Back in 1925 President Calvin Coolidge famously said, “The business of America is business.” Apparently, this is still true even if the current administration more closely resembles the Five Families rather than the worthy successors to Silent Cal.
Even as President Trump’s new communications director is “front-stabbing” his White House colleagues and Republicans in Congress can’t get anything done about health insurance reform except make themselves look foolish – and without any help from the Democrats – the economy seems to roll on regardless. Last week the Commerce Department reported that the American economy grew at an annual rate of 2.6% in the second quarter, the first full quarter of Donald Trump’s presidency. That was up sharply from the first quarter’s downwardly revised 1.2% rate and the second strongest rate in the past eight quarters.
That managed to happen thanks to some extent from the hope and anticipation of major health insurance and tax reform, not their actual enactment. Imagine what might happen if our lawmakers actually do what they’re supposed to be doing and those things become reality?
A more pertinent question for this column is: Is that growth rate strong enough to get the Federal Reserve back to raising interest rates again and start its “balance sheet normalization program,” i.e., trimming its $4.5 trillion securities portfolio?
Last week, we know, the Fed punted on both of those issues, holding short-term interest rates unchanged while saying only that it would start the portfolio unwinding process “relatively soon, provided that the economy evolves broadly as anticipated.”
The Fed doesn’t meet again until September 19-20. Clearly, a lot can happen between now and then – some of it actually positive for the economy. That means a rate increase at that meeting isn’t totally out of the question, which most people right now seem to doubt.
So what’s behind this disconnect between the headlines coming out of Washington and those that impact the vast majority of Americans, like the strength of the economy and the stock market, which continues to move higher? How can the economy and financial markets be running so well even as Washington can’t get its act together?
Greg Ip had an interesting article in the Wall Street Journal last week that sheds some much-needed light on why the economy is moving forward despite the seeming chaos in Washington.
“Six months into his presidency, Donald Trump’s detractors portray him as a do-nothing president with no big wins on issues such as health care, taxes, and infrastructure,” Ip writes. “That may be true if the benchmark is legislation, but that is an incomplete benchmark. To gauge a president’s impact, you have to go beyond the laws he signs to the vast authority he wields through departments and agencies that apply the law. On that score, Mr. Trump is on track to do a lot.”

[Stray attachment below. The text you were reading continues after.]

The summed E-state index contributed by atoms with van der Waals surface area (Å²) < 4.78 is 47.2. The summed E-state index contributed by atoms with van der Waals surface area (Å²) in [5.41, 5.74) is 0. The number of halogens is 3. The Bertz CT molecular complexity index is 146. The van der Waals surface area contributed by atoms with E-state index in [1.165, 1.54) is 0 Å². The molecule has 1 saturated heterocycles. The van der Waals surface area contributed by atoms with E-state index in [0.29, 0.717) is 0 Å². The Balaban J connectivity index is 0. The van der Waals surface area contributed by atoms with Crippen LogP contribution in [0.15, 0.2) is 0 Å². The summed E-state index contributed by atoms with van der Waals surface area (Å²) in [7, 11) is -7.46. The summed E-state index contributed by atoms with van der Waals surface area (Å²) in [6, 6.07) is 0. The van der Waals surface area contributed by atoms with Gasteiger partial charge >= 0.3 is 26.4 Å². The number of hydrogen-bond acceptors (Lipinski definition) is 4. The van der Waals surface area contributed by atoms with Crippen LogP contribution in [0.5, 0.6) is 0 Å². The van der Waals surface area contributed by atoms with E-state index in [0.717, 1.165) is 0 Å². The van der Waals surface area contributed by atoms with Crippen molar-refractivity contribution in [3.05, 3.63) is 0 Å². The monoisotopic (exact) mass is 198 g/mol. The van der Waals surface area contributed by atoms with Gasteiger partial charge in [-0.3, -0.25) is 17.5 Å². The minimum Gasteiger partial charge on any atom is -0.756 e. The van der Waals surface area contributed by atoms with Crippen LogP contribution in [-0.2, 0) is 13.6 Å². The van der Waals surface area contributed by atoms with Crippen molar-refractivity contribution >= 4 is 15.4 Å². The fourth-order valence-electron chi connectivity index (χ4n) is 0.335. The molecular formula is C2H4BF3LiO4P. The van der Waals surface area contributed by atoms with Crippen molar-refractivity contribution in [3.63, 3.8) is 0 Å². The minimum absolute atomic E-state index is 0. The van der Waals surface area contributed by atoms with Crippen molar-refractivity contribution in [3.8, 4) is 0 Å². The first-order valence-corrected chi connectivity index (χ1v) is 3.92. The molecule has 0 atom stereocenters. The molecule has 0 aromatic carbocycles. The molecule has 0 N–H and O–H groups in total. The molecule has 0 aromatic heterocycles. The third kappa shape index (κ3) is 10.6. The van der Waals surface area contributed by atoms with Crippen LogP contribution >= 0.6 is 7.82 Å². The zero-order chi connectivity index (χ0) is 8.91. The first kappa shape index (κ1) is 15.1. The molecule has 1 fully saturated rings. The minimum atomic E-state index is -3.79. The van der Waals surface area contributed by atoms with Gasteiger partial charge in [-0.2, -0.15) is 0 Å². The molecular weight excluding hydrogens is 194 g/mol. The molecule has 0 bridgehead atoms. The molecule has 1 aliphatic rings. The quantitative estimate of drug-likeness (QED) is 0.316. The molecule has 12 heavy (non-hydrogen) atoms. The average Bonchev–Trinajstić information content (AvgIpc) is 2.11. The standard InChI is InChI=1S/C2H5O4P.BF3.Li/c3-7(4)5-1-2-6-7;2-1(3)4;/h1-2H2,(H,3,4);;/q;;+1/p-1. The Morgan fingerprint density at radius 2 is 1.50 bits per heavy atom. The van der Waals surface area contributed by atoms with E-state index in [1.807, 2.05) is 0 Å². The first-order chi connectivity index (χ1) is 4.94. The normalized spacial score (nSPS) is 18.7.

Indeed, one key area where a lot is in fact happening is on the regulatory front, one of Trump’s main issues during the campaign and which tends not to get a lot of attention. Behind the media headlines about purported administration chaos, legislative failures, supposed Russian collusion and other alleged scandals, things are getting done to ease the burdens on American business, and we may be already seeing that impact in the improved GDP numbers.
“Away from this drama, Mr. Trump’s Labor Department moved to undo Mr. Obama’s expansion of eligibility for overtime pay, financial regulators dropped efforts to tighten restrictions on banker pay, and the Interior Department signaled it would rescind proposed rules on oil and gas fracking on federal land,” Ip notes. Since Trump took office, “rule-making has changed dramatically,” he adds. Regulatory actions are down 40% from their peak under Obama in 2011 and at a 17-year low. Notably, fully a third of 66 completed actions at the Environmental Protection Agency were rule withdrawals, not new rules. The Food and Drug Administration is pushing faster drug approvals, Ip reports.
In other words, Trump is delivering on many of his campaign promises. It’s just that nobody hears much about it.
“Of course, the fruits of Mr. Trump’s presidential actions, like Mr. Obama’s, could be swept away as soon as another president takes office,” Ip cautions. “But for the time being, don’t underestimate how much a president can shape the economy with no input at all from Congress.”
The GDP number gets revised one more time between now and the September Fed meeting, on August 30. So we’ll be able to tell how strong overall U.S. economic strength really is. In the meantime, lots of other important numbers will be coming out, including this Friday’s report on the July employment market. Those are the headlines that really matter.
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INO.com Contributor - Fed & Interest Rates
Disclosure: This article is the opinion of the contributor themselves. The above is a matter of opinion provided for general information purposes only and is not intended as investment advice. This contributor is not receiving compensation (other than from INO.com) for their opinion.